Acetaminophen (Tylenol) and codeine is a prescription pain medicine. It is a narcotic, which means it has the potential to relieve pain while making you feel sleepy.
Acetaminophen and codeine
This is for information only and not for use in the treatment or management of an actual poison exposure. If you have an exposure, you should call your local emergency number (such as 911) or the National Poison Control Center at 1-800-222-1222.
Hydrocodone and acetaminophen overdose
Tylenol # 3 overdose; Phenaphen with codeine overdose; Tylenol with codeine overdose
Acetaminophen combined with codeine
Acetaminophen with codeine is commonly sold under the name Tylenol #3.
Airways and lungs:
Breathing shallow Breathing slow and labored
- Respiratory arrest
Eyes, ears, nose, and throat:
- Pinpoint pupils
Heart and blood vessels:
- Low blood pressure
- Stupor (lack of alertness)
Bluish skin(fingernails and lips)
- Cold, clammy skin
- Heavy sweating
Stomach and gastrointestinal system:
- Nausea and vomiting
Spasmsof the stomach and intestines
- Liver failure
- Kidney failure
Seek immediate medical help. This type of overdose can cause death. Do NOT make the person throw up unless told to do so by poison control or a health care professional.
Before Calling Emergency
Determine the following information:
- Patient’s age, weight, and condition
- Name of the product (as well as the ingredients and strength, if known)
- Time it was swallowed
- Amount swallowed
- If the medication was prescribed for the patient
The National Poison Control Center (1-800-222-1222) can be called from anywhere in the United States. This national hotline number will let you talk to experts in poisoning. They will give you further instructions.
This is a free and confidential service. All local poison control centers in the United States use this national number. You should call if you have any questions about poisoning or poison prevention. It does NOT need to be an emergency. You can call for any reason, 24 hours a day, 7 days a week.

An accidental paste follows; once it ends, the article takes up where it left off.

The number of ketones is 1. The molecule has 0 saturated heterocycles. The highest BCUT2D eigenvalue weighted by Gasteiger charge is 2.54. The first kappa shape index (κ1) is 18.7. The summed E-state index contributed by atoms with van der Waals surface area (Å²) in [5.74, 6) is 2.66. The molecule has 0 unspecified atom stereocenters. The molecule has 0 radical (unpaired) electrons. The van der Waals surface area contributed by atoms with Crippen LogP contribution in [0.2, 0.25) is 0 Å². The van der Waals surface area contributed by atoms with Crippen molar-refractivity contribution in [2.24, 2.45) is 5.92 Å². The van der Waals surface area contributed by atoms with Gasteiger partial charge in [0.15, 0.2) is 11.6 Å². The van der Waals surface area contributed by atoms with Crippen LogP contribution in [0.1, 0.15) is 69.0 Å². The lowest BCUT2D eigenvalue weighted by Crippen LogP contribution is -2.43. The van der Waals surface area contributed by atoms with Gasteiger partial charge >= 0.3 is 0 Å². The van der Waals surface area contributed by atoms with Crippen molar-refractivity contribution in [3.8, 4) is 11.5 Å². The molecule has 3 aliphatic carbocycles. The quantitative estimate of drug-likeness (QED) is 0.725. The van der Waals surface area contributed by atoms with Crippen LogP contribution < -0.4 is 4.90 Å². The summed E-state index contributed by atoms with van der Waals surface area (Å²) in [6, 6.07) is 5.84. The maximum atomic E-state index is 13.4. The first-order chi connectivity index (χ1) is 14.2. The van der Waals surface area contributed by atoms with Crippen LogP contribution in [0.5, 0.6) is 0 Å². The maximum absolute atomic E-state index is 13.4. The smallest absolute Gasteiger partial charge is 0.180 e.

Take the container with you to the hospital, if possible.
What to Expect at the Emergency Room
The health care provider will measure and monitor the patient’s vital signs, including temperature, pulse, breathing rate, and blood pressure. Symptoms will be treated as appropriate. The patient may be admitted to the hospital and may receive:
- Activated charcoal
- Blood and urine tests
- Breathing support (artificial respiration)
- Chest x-ray
- EKG (electrocardiogram, or heart tracing)
- Intravenous (through the vein) fluids
- Medication (antidote) to reverse the effects of the poison
- Tube through the mouth into the stomach to empty the stomach (
If there is a high level of acetaminophen in the blood, the patient will be given N-acetyl cysteine. Without this counteracting drug, called an antidote, deadly liver failure may occur.
How well a patient does depends on the amount of medication swallowed and how quickly treatment was received. The faster a patient gets medical help, the better the chance for recovery.
If an antidote can be given, recovery from an
Keep all medications in child-proof containers and out of reach of children. Read all medication labels and take only medications which have been prescribed for you.